Many of us in East Dallas remember Dixie House, which filled that large restaurant space at the corner of Gaston Avenue near Abrams Road with the smell of delicious rolls that constantly came out of the kitchen.
Plenty of people were bummed when it closed, and the short-lived Sugarbacon Proper Kitchen that took its place didn’t fill their hearts quite as well.
Today, Kozy Kitchen sits here, serving a menu it hopes will finally satisfy the Lakewood area. While newer to East Dallas, Kozy is more than 10 years old, formerly sitting on the other side of U.S. Highway 75 near Knox Street.
For brunch, Kozy offers a decent menu that includes plenty of options without a huge offering of overzealous variety. Omelets dominate the front, with a vegetarian option ($14.98), one with crab and crawfish ($16.98) and others.
The ranch hand ($15.98) has sliced grass-fed beef tenderloin sauteed with bell peppers, onions, mushrooms and cheddar in a three-egg omelet. Neither omelet on a recent visit looked all that wonderful when it came out, but this one didn’t make up for looks with its flavor. If the meat is going to come out more like it was stewed for a while, it’s probably best not to serve it, especially if it’s folded among a lackluster egg mix.
The monster omelet ($16.98) is a better choice, with venison sausage, potatoes, onions, bell peppers and tomatoes in a four-egg omelet with aged cheddar. All the ingredients were cooked well; there was just a mass of the mixture in the omelet, which is not a disappointment, especially if you’re sharing it.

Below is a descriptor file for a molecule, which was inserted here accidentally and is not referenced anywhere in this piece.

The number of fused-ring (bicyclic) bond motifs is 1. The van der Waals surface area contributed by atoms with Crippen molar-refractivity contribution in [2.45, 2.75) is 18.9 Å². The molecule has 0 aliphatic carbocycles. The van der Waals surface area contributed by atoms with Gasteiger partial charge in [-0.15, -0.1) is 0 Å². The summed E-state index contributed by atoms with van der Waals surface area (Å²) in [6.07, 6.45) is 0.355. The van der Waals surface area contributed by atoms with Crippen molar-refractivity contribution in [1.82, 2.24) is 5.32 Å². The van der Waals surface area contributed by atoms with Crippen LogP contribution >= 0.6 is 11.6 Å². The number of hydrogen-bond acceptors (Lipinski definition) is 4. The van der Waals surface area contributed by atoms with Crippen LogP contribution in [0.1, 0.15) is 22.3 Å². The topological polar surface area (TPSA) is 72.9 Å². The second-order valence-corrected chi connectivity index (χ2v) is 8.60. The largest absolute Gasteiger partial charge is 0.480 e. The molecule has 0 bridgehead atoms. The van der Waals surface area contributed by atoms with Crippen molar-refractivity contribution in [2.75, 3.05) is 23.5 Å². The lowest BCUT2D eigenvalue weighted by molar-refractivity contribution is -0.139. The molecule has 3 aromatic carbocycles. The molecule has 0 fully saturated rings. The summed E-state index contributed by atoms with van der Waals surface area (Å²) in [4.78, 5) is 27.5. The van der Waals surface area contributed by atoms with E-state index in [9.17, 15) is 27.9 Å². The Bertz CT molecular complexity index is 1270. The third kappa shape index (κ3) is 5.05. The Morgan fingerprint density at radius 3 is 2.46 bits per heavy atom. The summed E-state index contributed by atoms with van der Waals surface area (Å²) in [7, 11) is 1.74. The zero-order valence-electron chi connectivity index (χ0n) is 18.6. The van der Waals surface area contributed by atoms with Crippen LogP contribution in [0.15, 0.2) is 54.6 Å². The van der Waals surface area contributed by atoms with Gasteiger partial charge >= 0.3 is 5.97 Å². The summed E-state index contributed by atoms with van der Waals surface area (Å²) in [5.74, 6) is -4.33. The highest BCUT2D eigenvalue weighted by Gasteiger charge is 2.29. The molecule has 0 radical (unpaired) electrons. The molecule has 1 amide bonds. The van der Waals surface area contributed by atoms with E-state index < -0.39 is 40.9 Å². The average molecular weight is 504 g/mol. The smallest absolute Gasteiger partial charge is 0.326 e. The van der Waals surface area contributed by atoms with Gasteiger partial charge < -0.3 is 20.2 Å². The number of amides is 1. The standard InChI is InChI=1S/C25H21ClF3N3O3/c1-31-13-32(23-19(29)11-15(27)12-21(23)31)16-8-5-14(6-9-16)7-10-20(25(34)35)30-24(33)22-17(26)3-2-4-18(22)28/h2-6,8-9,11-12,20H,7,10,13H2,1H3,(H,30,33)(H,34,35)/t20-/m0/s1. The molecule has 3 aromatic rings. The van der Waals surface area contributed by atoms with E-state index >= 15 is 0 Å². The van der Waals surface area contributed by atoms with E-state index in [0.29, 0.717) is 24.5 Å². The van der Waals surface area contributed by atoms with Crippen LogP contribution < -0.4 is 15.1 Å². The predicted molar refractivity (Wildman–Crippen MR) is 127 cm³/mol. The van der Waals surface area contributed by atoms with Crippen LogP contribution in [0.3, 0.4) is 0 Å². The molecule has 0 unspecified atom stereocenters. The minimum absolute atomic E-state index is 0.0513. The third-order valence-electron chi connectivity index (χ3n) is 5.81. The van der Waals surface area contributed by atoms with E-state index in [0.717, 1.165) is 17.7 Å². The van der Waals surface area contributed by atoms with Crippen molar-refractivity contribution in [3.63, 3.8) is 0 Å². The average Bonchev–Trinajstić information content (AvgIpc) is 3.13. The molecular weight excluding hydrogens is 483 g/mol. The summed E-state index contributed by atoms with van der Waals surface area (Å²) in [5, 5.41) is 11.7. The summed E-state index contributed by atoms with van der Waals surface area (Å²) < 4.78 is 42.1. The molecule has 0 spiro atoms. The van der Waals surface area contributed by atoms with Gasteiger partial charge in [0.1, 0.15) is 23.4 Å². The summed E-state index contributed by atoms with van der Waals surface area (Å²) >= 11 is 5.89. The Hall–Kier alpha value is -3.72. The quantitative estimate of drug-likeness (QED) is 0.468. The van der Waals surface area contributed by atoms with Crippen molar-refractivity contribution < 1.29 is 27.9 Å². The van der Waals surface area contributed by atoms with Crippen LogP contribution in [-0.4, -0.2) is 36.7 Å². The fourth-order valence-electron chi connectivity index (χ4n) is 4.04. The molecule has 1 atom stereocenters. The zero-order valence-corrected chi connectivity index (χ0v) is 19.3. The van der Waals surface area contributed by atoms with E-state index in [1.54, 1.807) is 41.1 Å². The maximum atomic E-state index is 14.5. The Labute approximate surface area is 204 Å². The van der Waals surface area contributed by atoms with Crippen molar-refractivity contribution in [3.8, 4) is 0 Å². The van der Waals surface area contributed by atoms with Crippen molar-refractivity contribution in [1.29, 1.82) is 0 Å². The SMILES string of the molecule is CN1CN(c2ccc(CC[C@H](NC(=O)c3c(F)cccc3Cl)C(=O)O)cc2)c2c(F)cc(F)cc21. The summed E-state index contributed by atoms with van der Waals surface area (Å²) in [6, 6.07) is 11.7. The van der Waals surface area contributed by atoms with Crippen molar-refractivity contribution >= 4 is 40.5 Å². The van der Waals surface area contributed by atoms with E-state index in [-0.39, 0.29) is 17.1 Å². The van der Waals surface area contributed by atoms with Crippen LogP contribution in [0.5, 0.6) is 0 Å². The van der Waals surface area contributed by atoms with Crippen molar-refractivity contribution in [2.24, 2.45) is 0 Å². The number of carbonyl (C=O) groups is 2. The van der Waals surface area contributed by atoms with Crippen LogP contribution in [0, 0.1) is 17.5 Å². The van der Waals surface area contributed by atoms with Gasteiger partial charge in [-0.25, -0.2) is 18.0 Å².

The sausage here is good, which makes The “B” ($15.98) a good option, too. You’ll get two eggs any style, maple-glazed venison sausage, one buttermilk pancake and one slice of Challah French toast.
The two eggs, ordered over-medium, looked OK. Somehow, one was cooked perfectly (a seemingly rare feat for restaurants), but the other was overcooked (closer to what’s expected in most restaurants). The large cup of venison sausage is welcome, though no one needs that much meat. (To-go cup, please!)
Really, a pancake and French toast might be a bit much. The pancake had an odd flavor to it, despite being listed as simply buttermilk. The French toast is the better move here. On one visit, it wasn’t griddled long enough, resulting in a wet, soggy center, but the other visit provided a perfect slice.
The space is very open; it’s a large dining room with a lot of light and cool colors with hard surfaces bouncing off all sounds. On two recent visits, the in-house playlist was exclusively Coldplay. Now, it’s a good band, one that can set a mood, but it feels a little odd for this bright room.
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For those of us who were fans of Kozy before at its smaller, kitschy space, this feels different. Plates still don’t have all the aesthetic appeal they should have, but overall, breakfast or brunch here is not a waste of your dollars.
If it’s geographically convenient for you, there’s no reason not to try it once. Then again, it’s also not hard to just keep driving a little ways to something better.
Kozy Kitchen, 6400 Gaston Ave. (East Dallas)